The August book is Mrs. Dalloway, and I picked up a copy of The Mrs. Dalloway Reader, so I hope to make it through that. Related reading with be Michael Cunningham’s The Hours, I hope.

Right now I’m re-reading Warren Ellis’ Planetary, that ended last year. I didn’t want to read the final issue until I re-read from the beginning, so here I am. I also plan to do this with the crime series 100 Bullets. And I mentioned recently that I’m interested in going back to the beginning of Carla Speed McNeil’s series Finder and re-reading up to the present.

So I’ve got an ambitious reading list, though the only Musts are American Gods and Mrs. Dalloway.

I am trying not to attend to the voice inside my head that says she wants to re-read Game of Thrones. There will be plenty of time for that. If I’m smart, I’ll wait till he finishes the series (no jokes or snarking allowed), see how folks like the ending, then decide whether to give it a go.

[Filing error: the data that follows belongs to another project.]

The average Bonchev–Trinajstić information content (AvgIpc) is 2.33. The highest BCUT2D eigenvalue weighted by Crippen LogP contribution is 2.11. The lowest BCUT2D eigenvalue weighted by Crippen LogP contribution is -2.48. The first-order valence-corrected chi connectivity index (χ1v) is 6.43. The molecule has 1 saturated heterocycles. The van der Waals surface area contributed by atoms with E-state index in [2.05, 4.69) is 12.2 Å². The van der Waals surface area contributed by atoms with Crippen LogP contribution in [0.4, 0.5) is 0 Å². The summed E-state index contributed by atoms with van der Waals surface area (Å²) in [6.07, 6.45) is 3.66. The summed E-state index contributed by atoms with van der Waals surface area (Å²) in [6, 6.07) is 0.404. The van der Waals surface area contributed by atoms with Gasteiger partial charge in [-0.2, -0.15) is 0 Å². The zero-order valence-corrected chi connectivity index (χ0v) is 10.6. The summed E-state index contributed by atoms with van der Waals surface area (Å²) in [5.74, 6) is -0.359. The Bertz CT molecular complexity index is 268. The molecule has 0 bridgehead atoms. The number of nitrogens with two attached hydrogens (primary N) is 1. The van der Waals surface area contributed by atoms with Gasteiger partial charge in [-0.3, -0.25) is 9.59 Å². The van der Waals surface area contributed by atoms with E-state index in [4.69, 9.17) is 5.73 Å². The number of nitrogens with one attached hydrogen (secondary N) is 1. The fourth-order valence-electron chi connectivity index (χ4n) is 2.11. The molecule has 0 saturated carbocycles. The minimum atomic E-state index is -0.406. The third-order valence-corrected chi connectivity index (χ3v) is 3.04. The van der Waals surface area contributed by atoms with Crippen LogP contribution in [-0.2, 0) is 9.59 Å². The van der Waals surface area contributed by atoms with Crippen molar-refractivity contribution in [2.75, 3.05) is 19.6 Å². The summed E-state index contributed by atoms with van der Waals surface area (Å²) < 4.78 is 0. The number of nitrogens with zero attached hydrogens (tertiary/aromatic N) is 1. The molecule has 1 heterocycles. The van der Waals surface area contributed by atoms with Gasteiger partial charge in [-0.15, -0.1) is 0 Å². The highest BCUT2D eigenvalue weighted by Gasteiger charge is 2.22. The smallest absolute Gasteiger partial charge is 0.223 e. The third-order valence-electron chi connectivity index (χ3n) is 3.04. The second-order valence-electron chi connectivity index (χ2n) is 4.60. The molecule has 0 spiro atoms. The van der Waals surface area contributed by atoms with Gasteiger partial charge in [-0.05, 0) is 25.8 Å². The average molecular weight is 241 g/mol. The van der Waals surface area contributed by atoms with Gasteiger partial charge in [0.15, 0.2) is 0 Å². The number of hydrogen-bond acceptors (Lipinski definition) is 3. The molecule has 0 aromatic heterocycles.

What do you hope to read this summer?

Re-Thinking Ferris

Tuesday, June 14th, 2011

From “Get Over ‘Ferris Bueller,’ Everyone” at The Atlantic:

I grew up in a place not unlike Ferris’s tony North Shore suburb. Naturally, I dreamed about cutting class and zipping around Chicago in a 1961 Ferrari 250GT California. I’m just not sure every kid shared, or even had the means to share, my fantasy. This is the myth of Ferris Bueller. It’s portrayed as a universal story, when it’s really not.

I’m a fan of the late John Hughes, but Alan Siegel makes some strong points about why this movie should be more troubling than revered.

Via The Morning News

Artistic Envelopes

Saturday, April 23rd, 2011